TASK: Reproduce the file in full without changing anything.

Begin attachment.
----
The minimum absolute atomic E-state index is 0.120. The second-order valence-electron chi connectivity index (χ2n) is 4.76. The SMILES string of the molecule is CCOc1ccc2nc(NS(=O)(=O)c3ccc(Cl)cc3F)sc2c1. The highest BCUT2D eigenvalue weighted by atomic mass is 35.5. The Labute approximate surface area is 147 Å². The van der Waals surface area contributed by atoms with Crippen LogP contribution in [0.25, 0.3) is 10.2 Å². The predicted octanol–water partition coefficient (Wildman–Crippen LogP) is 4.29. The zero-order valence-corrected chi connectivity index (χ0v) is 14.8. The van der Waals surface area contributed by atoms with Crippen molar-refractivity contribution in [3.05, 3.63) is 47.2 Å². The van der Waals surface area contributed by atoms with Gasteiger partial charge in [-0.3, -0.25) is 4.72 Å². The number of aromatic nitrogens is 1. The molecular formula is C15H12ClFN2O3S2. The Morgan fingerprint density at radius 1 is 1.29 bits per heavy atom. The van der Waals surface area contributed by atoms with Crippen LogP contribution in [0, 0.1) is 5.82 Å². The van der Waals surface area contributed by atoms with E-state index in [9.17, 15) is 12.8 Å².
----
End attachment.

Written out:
The minimum absolute atomic E-state index is 0.120. The second-order valence-electron chi connectivity index (χ2n) is 4.76. The SMILES string of the molecule is CCOc1ccc2nc(NS(=O)(=O)c3ccc(Cl)cc3F)sc2c1. The highest BCUT2D eigenvalue weighted by atomic mass is 35.5. The Labute approximate surface area is 147 Å². The van der Waals surface area contributed by atoms with Crippen LogP contribution in [0.25, 0.3) is 10.2 Å². The predicted octanol–water partition coefficient (Wildman–Crippen LogP) is 4.29. The zero-order valence-corrected chi connectivity index (χ0v) is 14.8. The van der Waals surface area contributed by atoms with Crippen molar-refractivity contribution in [3.05, 3.63) is 47.2 Å². The van der Waals surface area contributed by atoms with Gasteiger partial charge in [-0.3, -0.25) is 4.72 Å². The number of aromatic nitrogens is 1. The molecular formula is C15H12ClFN2O3S2. The Morgan fingerprint density at radius 1 is 1.29 bits per heavy atom. The van der Waals surface area contributed by atoms with Crippen LogP contribution in [0, 0.1) is 5.82 Å². The van der Waals surface area contributed by atoms with E-state index in [9.17, 15) is 12.8 Å².